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The New Clearwire

The new Clearwire could be game-changing, but the rules of the game may not be quite as Clearwire presents them. I have been wondering since last July whether something significant would happen in the Google/Sprint world. The deal announcement earlier this weekseems to be that key development... In a nutshell, Sprint will contribute its substantial spectrum licenses in the 2.5 GHz range and its WiMAX-related assets and intellectual property. Google, Intel, Comcast, Time Warner Cable, and Bright House Networks will invest a total of $3.2 billion. more

NGN is Not the Internet, and Never Will

I see and hear a lot of confusion about next generation networks (NGN). In most cases people are using the term roughly as the ITU-T defines it: "A Next Generation Network (NGN) is a packet-based network able to provide services including Telecommunication Services and able to make use of multiple broadband, QoS-enabled transport technologies and in which service-related functions are independent from underlying transport-related technologies." but many people don't realize how little this has to do with the Internet... more

Sprint’s Big Deal: New Life for WiMax

The Wall Street Journal is reporting the terms of a yet unannounced deal which will finance a massive rollout of WiMax by a Sprint-Clearwire joint venture. Outside funding is to be provided by Intel, Google, Comcast, and Time Warner Cable as well as Bright House, a small cable company. Assuming the deal is for real, this is good news for US users of broadband and, indirectly, other users around the world. more

700 MHz Update: Will VZ Comply with the Rules?

Last Friday (HT: IPDemocracy), Google filed a petition [PDF] asking that the Commission ensure that Verizon understands what those "open platform" requirements for the C Block really mean. Verizon has taken the position in the past that its own devices won't be subject to the "open applications" and "open handsets" requirements of the C Block rules, and Google says it is concerned that Verizon doesn't plan to follow those requirements in the future. This is big. Here's the background... more

FCC’s Stanford Hearing on Broadband Practices

About 300 people attended to the net neutrality hearing Thursday hearing which began with testimony from Larry Lessig, a Stanford Law School professor and founder of the Center for Internet and Society... The meeting was called by the FCC in reaction to the news that US net firm Comcast had been exposed as managing traffic by stopping some of its 13m customers uploading files to BitTorrent and other peer-to-peer networks. The FCC has started a formal investigation to see if Comcast merits a fine for its actions. more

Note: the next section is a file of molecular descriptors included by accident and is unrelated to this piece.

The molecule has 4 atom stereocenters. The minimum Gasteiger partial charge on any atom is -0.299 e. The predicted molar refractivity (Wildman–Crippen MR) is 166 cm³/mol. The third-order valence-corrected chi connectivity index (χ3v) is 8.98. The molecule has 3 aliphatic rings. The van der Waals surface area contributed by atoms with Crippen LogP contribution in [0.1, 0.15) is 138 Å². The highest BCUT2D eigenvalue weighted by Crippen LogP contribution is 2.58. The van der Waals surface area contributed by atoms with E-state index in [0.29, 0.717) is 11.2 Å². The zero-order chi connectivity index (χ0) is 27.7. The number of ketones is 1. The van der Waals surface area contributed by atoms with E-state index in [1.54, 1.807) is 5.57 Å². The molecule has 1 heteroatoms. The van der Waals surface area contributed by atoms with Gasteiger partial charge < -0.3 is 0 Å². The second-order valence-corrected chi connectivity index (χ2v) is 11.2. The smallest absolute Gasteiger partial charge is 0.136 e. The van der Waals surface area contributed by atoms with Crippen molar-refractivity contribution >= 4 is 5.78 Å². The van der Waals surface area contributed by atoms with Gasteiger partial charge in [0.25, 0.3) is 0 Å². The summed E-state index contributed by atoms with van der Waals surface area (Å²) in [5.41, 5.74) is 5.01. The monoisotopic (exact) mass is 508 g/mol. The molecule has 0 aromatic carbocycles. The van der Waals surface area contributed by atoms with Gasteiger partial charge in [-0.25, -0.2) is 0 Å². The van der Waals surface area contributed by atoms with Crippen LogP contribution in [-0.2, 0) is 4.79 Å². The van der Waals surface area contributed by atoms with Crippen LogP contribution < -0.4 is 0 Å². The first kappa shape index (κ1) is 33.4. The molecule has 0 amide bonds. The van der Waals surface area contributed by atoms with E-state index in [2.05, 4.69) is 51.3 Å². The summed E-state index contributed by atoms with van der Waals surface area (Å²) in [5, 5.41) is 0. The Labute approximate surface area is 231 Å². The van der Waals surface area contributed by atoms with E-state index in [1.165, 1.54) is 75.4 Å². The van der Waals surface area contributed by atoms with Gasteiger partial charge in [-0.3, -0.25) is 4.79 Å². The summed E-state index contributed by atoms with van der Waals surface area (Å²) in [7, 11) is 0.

Locking Out Competing Providers is Bad

Today one of the headlines in Computer Sweden was that there is a dispute between Telia and the regulator PTS in Sweden. PTS requires Telia to stop locking out competing TV-distribution companies for IP-TV in the access network (DSL) that Telia runs. Specifically, they lean towards the fact Telia is dominant provider of the copper, and require Telia to competitors give access to the larger frequency band in the copper that they claim is needed for TV distribution. more

Canadians Aren’t Buying Into Net Neutrality

The Tyee, an independent on-line magazine based in BC wrote a story about net neutrality more than a year ago, noting that most Canadians are sleeping through the debate. They followed up again last week. Despite what is called a "perfect storm of events that may crystallize the issue for consumers, businesses, politicians, and regulators," there hasn't been an overwhelming outcry, despite extensive press coverage of the most recent network activities. There are a number of voices who present a conspiracy theory on traffic shaping in Canada... more

Retrograde Inversion of Telecommunications Policy

Going backwards upside down. That's what we're doing with telecommunications policy in the U.S. The Comcast affair should prompt a re-examination of many decisions the FCC, Congress, and the courts have made over the last few years. When the FCC reports on its reactions to Comcast's activities, the right response will be "You're asking the wrong question." "What is reasonable network management" isn't the question we should be asking... more

Overloading the Internet? Recent Media Reports Based on Dangerous Misinformation

The London Times article (and a similar one in the Guardian) are based on dangerous misinformation. The net isn't slowing down, and nearly no technical experts believe major "overload" problems likely on the backhaul, core, or decent local loop... Net traffic per user, as documented by Odlyzko and Cisco, has been growing at about 35-40% the last five years, and that growth rate is flat and possibly down the last two years. The net has been able to handle the increase without price increases, much less overload, because the primary and rate limiting equipment (switches, routers, WDM, etc.) have simultaneously been going down at a similar 35-40%. Moore's Law is bringing costs down and capacity up at a remarkable rate. more

NY Times Grossly Misreads WEF Report

Today's New York Times includes an article by John Markoff entitled "Study Gives High Marks to US Internet." But either John Markoff is fuzzy about exactly what the Internet is or he didn't actually read the report. His title is way off base. He did interview a few people who are quoted in the latter part of the article, so there is some information in the article. But he's done a major disservice for the many who read only the title or perhaps first paragraph... more